Clinton, Trump Win Big

Clinton, Trump Win Big
Clinton, Trump Win Big

Democrat Hillary Clinton and Republican Donald Trump have each won the most states on the biggest day of the race for the US presidential nominations.

The count is still on but Trump has so far won seven states, compared with only two taken by his closest rival, Ted Cruz, and one by Marco Rubio.

Speaking in his home state of Texas, Cruz urged other Republicans to quit the race and join him against Trump, BBC reported. Democrat Bernie Sanders had wins in four states.

Super Tuesday saw 11 states voting, from Massachusetts in the east to Alaska in the northwest. A 12th state, Colorado, held a caucus—won by Sanders—but does not actually select its delegates until April. It is a pivotal day because it allocates nearly a quarter of the 2,472 Republican delegates and some 20% of all delegates for the Democrats.

On 8 November, America is due to elect a successor to Barack Obama, a Democratic president standing down after two terms in office which have seen the Republicans take control of both houses of Congress. Clinton, a former secretary of state, and Trump, a property tycoon, entered Super Tuesday as favorites to win the vast majority of states for their respective parties.

In a victory speech, Clinton appeared to already be looking towards a potential presidential race against Trump, saying: “The stakes in this election have never been higher and the rhetoric we’re hearing on the other side has never been lower.”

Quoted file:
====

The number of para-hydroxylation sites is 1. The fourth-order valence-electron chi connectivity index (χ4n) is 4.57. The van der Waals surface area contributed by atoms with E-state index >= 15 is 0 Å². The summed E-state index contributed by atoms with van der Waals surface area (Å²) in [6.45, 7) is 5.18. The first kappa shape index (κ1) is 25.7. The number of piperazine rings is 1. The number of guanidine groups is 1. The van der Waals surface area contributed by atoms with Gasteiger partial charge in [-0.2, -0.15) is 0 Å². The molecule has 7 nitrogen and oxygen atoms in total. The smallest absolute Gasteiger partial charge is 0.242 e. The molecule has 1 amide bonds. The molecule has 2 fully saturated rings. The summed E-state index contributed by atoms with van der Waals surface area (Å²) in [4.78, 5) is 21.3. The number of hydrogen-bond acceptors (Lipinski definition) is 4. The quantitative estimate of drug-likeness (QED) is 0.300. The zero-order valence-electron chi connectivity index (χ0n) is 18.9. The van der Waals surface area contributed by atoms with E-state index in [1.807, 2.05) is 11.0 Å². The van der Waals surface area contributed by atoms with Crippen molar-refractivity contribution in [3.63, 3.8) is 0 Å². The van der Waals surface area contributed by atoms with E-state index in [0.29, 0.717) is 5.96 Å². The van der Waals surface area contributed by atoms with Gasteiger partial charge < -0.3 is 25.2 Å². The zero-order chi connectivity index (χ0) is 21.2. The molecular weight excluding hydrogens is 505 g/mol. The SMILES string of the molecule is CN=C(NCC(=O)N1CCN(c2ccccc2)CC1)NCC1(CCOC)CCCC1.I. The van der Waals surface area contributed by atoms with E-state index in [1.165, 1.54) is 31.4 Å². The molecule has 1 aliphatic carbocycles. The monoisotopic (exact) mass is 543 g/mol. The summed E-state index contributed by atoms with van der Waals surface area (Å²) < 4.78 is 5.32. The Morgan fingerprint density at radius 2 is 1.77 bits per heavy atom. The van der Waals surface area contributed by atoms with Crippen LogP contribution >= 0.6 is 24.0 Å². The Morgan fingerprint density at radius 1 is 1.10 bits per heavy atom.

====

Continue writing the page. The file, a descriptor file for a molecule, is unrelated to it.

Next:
Donald Trump insisted that he was a “unifier” who could put internal fighting in the Republican party behind him.

“Once we get all this finished, I’m going after one person—Hillary Clinton,” he told reporters in Florida, where he has been campaigning ahead of the state’s vote later this month.

The billionaire insisted he had “expanded the Republican party”, referring to higher turnout from a broad demographic in states that have already voted.

Texas Senator Ted Cruz desperately needed to win in his home state to have any chance of staying in the race.

Trump, a former reality TV star known for his controversial policies on immigration, has stunned the Republican establishment to become the party’s frontrunner.

He has faced heavy criticism this week over his failure to disavow David Duke, a leader of the white supremacist Ku Klux Klan, who endorsed him. Trump later said he had on several occasions in the past disavowed Duke.

Clinton had already secured three wins in the first four early-voting states, polling significantly among blocs of black voters.

But Bernie Sanders, who describes himself as a democratic socialist, has put up an unexpectedly strong challenge against her since his sweeping victory in New Hampshire last month.